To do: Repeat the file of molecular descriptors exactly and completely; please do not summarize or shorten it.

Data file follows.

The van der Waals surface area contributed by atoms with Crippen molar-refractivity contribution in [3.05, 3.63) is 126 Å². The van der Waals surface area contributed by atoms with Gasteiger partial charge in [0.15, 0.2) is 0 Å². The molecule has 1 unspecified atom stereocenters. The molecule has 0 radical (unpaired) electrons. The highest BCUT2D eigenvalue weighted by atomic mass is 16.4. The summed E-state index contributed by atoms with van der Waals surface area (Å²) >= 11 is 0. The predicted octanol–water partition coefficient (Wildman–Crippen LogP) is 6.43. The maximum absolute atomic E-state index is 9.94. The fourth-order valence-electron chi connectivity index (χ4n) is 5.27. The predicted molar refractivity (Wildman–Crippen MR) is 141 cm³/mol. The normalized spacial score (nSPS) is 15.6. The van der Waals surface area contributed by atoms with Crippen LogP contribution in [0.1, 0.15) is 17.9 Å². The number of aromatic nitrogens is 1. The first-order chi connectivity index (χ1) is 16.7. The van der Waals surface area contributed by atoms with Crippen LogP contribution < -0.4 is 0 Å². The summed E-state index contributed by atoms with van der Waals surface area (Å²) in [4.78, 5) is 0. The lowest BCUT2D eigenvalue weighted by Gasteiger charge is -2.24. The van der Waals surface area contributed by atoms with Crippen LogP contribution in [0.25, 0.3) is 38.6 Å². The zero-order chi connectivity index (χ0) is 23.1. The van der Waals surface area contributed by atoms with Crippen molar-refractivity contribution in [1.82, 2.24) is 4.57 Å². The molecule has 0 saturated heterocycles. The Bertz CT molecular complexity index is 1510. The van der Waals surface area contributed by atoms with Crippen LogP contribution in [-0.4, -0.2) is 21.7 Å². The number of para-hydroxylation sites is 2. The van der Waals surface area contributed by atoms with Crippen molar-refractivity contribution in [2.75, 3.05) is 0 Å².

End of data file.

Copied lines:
The van der Waals surface area contributed by atoms with Crippen molar-refractivity contribution in [3.05, 3.63) is 126 Å². The van der Waals surface area contributed by atoms with Gasteiger partial charge in [0.15, 0.2) is 0 Å². The molecule has 1 unspecified atom stereocenters. The molecule has 0 radical (unpaired) electrons. The highest BCUT2D eigenvalue weighted by atomic mass is 16.4. The summed E-state index contributed by atoms with van der Waals surface area (Å²) >= 11 is 0. The predicted octanol–water partition coefficient (Wildman–Crippen LogP) is 6.43. The maximum absolute atomic E-state index is 9.94. The fourth-order valence-electron chi connectivity index (χ4n) is 5.27. The predicted molar refractivity (Wildman–Crippen MR) is 141 cm³/mol. The normalized spacial score (nSPS) is 15.6. The van der Waals surface area contributed by atoms with Crippen LogP contribution in [0.1, 0.15) is 17.9 Å². The number of aromatic nitrogens is 1. The first-order chi connectivity index (χ1) is 16.7. The van der Waals surface area contributed by atoms with Crippen LogP contribution < -0.4 is 0 Å². The summed E-state index contributed by atoms with van der Waals surface area (Å²) in [4.78, 5) is 0. The lowest BCUT2D eigenvalue weighted by Gasteiger charge is -2.24. The van der Waals surface area contributed by atoms with Crippen LogP contribution in [0.25, 0.3) is 38.6 Å². The zero-order chi connectivity index (χ0) is 23.1. The van der Waals surface area contributed by atoms with Crippen molar-refractivity contribution in [1.82, 2.24) is 4.57 Å². The molecule has 0 saturated heterocycles. The Bertz CT molecular complexity index is 1510. The van der Waals surface area contributed by atoms with Crippen LogP contribution in [-0.4, -0.2) is 21.7 Å². The number of para-hydroxylation sites is 2. The van der Waals surface area contributed by atoms with Crippen molar-refractivity contribution in [2.75, 3.05) is 0 Å².